The Yacapaca whiteboards are designed to be projected to the whole class during or immediately after a quiz. My colleague Sasha Sirota has just completed a refresh of the design, following a brief to reduce the cognitive load.
Access either of the two whiteboards from the Results dropdown:
Team results update dynamically as the results come in. This is a great motivator for students if you run it during the quiz. For extra oomph:
- allow multiple attempts at a short quiz, not one long one. This results in more, faster updates.
- get students to name their teams, using the Manage Teams button at the bottom of the page. This button also allows you to override the default team memberships. Yacapaca auto-assigns balanced teams to promote competitiveness and give even your weakest student an equal chance to be on a winning team.
If you have not created teams, the Teams Whiteboard will open in individual students mode.
Use this after the quiz is finished. By default it shows a list of questions sorted by the average score for each question. Click on any question to get the screen above. Note the three steps to viewing it:
- Initial view shows the question and options only.
- Show Graph shows how students answered.
- Show correct shows which answer(s) was/were correct.
Use them in sequence for dramatic effect and to build student engagement.
I hope you like the new Whiteboard designs as much as I do!
It all started one warm Friday afternoon about 12 years ago. I was observing a Y10 class in a fairly typical mainstream secondary school. They were taking a test using Paperless School, a now-defunct system that I had designed.
One pair of boys particularly caught my attention. They were lolling back in their chairs, chatting about snooker and doing their absolute adolescent damnedest to project a “too cool for school” attitude. Once in a while they would click on an answer on the screen so they could lay some vague claim to still being working.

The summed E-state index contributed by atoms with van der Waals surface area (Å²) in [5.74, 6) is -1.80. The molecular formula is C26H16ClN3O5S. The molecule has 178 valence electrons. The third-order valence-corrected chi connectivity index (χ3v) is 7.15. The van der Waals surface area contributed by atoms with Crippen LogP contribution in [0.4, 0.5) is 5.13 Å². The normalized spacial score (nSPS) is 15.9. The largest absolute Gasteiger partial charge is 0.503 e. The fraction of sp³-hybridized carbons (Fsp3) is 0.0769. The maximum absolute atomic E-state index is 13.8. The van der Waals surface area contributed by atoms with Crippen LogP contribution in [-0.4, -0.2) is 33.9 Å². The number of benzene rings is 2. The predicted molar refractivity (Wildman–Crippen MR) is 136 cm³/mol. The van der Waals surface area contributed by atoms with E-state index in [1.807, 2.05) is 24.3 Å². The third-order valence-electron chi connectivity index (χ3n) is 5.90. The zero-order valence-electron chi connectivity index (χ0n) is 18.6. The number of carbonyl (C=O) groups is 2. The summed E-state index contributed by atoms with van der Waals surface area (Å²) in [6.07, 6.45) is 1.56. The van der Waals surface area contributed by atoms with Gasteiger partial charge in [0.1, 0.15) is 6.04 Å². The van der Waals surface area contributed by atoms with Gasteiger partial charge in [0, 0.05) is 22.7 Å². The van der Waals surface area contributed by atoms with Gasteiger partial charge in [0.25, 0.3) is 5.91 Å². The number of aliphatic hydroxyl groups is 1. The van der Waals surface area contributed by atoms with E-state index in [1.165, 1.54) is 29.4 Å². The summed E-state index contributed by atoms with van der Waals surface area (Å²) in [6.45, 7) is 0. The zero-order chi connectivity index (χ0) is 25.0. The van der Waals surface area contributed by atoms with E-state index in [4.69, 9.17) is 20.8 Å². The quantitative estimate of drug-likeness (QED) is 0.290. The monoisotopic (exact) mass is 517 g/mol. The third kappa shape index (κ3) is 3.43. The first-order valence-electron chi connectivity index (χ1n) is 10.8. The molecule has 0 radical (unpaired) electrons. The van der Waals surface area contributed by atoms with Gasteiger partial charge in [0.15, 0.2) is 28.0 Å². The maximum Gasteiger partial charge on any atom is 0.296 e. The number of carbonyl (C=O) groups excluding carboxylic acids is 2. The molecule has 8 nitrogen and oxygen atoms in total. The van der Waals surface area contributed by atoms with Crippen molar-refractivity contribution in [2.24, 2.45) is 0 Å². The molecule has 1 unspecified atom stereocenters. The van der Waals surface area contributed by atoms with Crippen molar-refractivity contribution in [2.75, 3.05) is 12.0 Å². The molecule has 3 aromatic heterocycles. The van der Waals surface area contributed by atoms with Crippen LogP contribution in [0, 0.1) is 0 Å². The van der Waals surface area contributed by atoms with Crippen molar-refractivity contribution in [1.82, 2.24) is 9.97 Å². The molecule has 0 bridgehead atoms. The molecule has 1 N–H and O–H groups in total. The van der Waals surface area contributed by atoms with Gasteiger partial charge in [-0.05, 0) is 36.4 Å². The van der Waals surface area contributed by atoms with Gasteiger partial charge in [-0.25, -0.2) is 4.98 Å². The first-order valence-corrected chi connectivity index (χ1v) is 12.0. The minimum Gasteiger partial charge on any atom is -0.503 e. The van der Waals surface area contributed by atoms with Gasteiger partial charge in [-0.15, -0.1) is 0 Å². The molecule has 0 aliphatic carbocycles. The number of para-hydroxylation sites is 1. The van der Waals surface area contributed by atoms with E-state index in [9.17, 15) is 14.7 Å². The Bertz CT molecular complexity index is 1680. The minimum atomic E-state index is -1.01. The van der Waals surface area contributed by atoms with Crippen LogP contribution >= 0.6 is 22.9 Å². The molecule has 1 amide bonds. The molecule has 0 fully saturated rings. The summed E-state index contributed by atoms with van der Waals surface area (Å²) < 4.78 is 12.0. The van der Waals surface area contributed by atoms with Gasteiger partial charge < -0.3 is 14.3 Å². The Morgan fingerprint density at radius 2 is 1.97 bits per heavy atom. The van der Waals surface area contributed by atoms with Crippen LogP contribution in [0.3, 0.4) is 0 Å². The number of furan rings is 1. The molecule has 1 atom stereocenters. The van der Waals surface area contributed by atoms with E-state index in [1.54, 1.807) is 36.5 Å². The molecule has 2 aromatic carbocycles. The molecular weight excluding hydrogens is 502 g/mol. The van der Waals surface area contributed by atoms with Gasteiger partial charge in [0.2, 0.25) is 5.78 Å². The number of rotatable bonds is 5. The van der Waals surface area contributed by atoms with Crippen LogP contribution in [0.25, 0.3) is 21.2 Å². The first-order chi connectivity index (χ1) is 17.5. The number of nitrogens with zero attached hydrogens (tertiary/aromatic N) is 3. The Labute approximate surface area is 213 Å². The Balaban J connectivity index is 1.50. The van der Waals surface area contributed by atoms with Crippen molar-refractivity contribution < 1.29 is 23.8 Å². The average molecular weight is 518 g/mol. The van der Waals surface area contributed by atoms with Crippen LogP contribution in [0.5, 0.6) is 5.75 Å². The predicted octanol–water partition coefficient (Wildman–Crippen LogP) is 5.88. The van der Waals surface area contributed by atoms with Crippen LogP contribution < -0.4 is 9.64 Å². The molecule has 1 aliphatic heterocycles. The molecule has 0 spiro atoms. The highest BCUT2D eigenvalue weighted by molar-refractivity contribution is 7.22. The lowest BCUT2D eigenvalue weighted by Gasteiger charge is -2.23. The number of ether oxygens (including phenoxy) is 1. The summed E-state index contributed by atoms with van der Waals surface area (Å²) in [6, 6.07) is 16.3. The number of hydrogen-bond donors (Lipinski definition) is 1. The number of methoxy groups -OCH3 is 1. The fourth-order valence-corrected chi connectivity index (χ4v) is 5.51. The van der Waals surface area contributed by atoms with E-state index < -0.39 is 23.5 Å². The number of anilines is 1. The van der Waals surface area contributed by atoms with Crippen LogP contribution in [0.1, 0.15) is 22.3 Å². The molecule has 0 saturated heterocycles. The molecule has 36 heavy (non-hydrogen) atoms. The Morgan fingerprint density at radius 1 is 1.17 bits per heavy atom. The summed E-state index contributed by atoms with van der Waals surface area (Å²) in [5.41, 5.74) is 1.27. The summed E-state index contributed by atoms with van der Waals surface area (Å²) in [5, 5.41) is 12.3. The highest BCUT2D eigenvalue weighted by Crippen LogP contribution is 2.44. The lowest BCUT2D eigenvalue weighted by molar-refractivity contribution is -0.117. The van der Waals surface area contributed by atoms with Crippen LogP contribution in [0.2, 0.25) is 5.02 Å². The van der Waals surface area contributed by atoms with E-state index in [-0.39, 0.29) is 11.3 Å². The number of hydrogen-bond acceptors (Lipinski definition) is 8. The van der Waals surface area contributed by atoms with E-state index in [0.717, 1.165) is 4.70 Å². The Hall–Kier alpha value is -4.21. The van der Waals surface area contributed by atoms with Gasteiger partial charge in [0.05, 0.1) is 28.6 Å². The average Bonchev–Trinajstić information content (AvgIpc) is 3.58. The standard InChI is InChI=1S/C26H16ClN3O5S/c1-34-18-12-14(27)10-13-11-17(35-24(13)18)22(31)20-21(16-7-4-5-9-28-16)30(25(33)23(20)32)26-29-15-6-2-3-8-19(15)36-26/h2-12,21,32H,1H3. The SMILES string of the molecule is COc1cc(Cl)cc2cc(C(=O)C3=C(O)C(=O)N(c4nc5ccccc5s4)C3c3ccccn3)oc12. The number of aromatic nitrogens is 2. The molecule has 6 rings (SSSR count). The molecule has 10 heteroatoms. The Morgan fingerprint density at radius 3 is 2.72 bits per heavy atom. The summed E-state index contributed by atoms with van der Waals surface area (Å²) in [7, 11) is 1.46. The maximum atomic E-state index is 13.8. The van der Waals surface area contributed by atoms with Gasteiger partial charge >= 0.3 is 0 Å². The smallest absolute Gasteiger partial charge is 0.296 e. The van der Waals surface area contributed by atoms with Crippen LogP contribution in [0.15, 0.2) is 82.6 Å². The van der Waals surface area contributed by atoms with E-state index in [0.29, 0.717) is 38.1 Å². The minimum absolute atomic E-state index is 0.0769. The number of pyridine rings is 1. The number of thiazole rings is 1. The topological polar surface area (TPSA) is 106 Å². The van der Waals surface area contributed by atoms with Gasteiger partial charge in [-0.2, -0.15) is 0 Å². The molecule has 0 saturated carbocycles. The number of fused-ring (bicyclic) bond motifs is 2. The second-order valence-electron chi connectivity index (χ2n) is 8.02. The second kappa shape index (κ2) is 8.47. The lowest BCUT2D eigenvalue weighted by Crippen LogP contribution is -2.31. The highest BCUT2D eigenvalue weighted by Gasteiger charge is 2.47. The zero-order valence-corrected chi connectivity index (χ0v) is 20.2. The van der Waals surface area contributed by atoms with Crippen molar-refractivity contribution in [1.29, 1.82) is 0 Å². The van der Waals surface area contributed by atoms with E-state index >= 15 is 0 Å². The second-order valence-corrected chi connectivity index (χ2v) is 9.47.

Engaged with the task they were not.
Realisation slowly dawned that, as system designer, this was my fault. I had to take responsibility for Continue reading
Computer-adaptive Testing (CAT) has actually been around since the 1970s but it is still little-known and less understood.
How CAT works
Any given CAT assessment is based on a large bank of questions of varying, but known, difficulty on a given topic. The first question is served at Continue reading
New author Bob Mathews has been experimenting with different ways to create Maths questions. He is using MathType to create some very sophisticated notation, but the problem is how to present this in quizzes.
I had to save the equation as a GIF, upload the GIF, then drag it over to the quiz. What seemed to work best (I’m using MathType) was Continue reading
This screenshot is me logging into Yacapaca on my phone.
Don’t be fooled by the large image here: it’s just an ordinary smartphone (actually an LG Nexus 4); not even an iPhone.
We redesigned the login fields so they actually grow larger as the screen grows smaller. You can see that here it almost fills the screen to make entering your password easier.
and this is the Gradebook, also on the phone
I didn’t expect the Gradebook to be practical on a little phone screen, even though it’s technically possible, but actually it works quite well. The inner table scrolls intelligently (two-finger scroll) to keep the names and column titles visible. I was able to track students and update their targets without difficulty. This works even better on an iPad.
The main work on making quizzes work on iPhones and other mobile devices proceeds apace. We have got the ‘quiz runner’ working in wireframe (i.e. without design) now, and we are in the process of debugging it. I’m not prepared to commit to a launch date for it yet, but if you would like your school to be a beta test site, now’s the time to get in touch.